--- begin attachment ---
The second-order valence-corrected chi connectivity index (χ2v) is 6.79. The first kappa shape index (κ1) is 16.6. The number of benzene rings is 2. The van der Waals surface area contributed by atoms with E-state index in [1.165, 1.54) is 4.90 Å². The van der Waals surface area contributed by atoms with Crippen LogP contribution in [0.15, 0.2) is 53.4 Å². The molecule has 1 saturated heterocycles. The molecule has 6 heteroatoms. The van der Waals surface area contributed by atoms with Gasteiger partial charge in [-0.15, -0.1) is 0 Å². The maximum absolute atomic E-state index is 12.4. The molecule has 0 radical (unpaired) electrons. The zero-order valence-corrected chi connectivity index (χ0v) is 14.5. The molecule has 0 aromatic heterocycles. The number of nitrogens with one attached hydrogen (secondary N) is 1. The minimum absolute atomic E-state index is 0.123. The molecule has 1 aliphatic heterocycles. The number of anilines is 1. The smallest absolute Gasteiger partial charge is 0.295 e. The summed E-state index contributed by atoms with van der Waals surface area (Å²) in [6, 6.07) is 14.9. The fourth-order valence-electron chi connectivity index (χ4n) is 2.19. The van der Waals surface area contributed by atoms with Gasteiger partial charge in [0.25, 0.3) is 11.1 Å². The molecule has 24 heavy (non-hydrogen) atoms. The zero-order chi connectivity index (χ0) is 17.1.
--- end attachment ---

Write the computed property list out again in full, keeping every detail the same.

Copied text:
The second-order valence-corrected chi connectivity index (χ2v) is 6.79. The first kappa shape index (κ1) is 16.6. The number of benzene rings is 2. The van der Waals surface area contributed by atoms with E-state index in [1.165, 1.54) is 4.90 Å². The van der Waals surface area contributed by atoms with Crippen LogP contribution in [0.15, 0.2) is 53.4 Å². The molecule has 1 saturated heterocycles. The molecule has 6 heteroatoms. The van der Waals surface area contributed by atoms with Gasteiger partial charge in [-0.15, -0.1) is 0 Å². The maximum absolute atomic E-state index is 12.4. The molecule has 0 radical (unpaired) electrons. The zero-order valence-corrected chi connectivity index (χ0v) is 14.5. The molecule has 0 aromatic heterocycles. The number of nitrogens with one attached hydrogen (secondary N) is 1. The minimum absolute atomic E-state index is 0.123. The molecule has 1 aliphatic heterocycles. The number of anilines is 1. The smallest absolute Gasteiger partial charge is 0.295 e. The summed E-state index contributed by atoms with van der Waals surface area (Å²) in [6, 6.07) is 14.9. The fourth-order valence-electron chi connectivity index (χ4n) is 2.19. The van der Waals surface area contributed by atoms with Gasteiger partial charge in [0.25, 0.3) is 11.1 Å². The molecule has 24 heavy (non-hydrogen) atoms. The zero-order chi connectivity index (χ0) is 17.1.